Design and control of stochastic manufacturing systems

Diefenbach, Johannes

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URN: urn:nbn:de:bsz:180-madoc-634131
Document Type: Doctoral dissertation
Year of publication: 2022
Place of publication: Mannheim
University: Universität Mannheim
Evaluator: Stolletz, Raik
Publication language: English
Institution: Business School > ABWL u. Produktion (Stolletz 2010-)
Subject: 330 Economics
Keywords (English): assembly line balancing , operations research , newsvendor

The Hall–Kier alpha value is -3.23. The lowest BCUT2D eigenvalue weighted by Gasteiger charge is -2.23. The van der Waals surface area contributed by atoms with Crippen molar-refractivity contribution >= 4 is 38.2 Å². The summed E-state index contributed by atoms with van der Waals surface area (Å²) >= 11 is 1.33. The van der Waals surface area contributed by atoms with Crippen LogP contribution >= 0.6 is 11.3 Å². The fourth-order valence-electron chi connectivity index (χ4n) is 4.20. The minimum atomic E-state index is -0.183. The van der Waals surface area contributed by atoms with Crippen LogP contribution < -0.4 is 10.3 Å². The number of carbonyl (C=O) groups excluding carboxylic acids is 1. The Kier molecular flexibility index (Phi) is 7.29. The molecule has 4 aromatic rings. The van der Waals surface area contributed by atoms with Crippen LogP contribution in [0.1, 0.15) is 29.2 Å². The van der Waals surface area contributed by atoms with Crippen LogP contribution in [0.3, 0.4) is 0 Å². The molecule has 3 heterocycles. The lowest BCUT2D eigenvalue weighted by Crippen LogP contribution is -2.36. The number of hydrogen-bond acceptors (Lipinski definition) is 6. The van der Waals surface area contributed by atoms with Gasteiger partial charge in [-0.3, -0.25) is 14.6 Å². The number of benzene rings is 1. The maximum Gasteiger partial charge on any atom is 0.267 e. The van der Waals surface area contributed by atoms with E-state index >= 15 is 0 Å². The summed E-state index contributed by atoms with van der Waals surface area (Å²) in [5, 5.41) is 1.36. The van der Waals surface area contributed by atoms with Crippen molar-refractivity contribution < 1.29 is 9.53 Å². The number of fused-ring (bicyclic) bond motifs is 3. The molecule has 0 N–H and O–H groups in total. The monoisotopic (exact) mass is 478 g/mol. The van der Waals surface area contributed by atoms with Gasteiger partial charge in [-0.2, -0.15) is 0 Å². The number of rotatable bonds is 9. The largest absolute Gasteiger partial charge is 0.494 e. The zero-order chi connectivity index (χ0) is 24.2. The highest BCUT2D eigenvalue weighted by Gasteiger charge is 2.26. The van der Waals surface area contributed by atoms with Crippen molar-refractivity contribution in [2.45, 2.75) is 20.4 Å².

Abstract: Many manufacturing systems are subject to uncertainty, which can be described using stochastic processes. These processes might be stable or change with the production quantity. This dissertation analyzes the design and control of such stochastic manufacturing systems. The first article investigates the balancing of an assembly line with stochastic task times and a constraint on the line reliability. We provide a sampling-based model formulation for generally distributed task times. We prove that any lower bound on the number of stations for the related deterministic problem can be transformed into a lower bound for this sampling formulation. We apply these bounds in a reliability-based branch-and-bound algorithm and show that they substantially reduce the required computation time. The second article analyzes the impact of the used sampling method and the sample size on the resulting performance measures and optimal decision by considering the performance evaluation of an M/D/1 queueing system and the optimization of an M/M/c staffing level numerically. The article suggests that managers should be aware that the distribution of the resulting performance measures or optimal solution derived from a sampling-based approach may not be symmetrical and that the chosen sampling method may have an impact on this behavior. The third article investigates the ramp-up of a new product or machine with stochastic and non-stationary yield. We formalize the problem as a Newsvendor problem and prove that any positive optimal ramp-up quantity will always be at least the demand. Furthermore, we characterize the optimal ramp-up quantity for the special case of stationary yield by a critical fractile. The optimal ramp-up quantity tends to be decreasing in the expected yield. However, a numerical analysis shows that an increase in the expected yield can lead to a higher optimal production quantity at first, before the production quantity decreases. There is a gap in the literature for each of the considered optimization problems under the considered assumptions. Future research could integrate the design and control decisions considered in this dissertation into a single optimization model.

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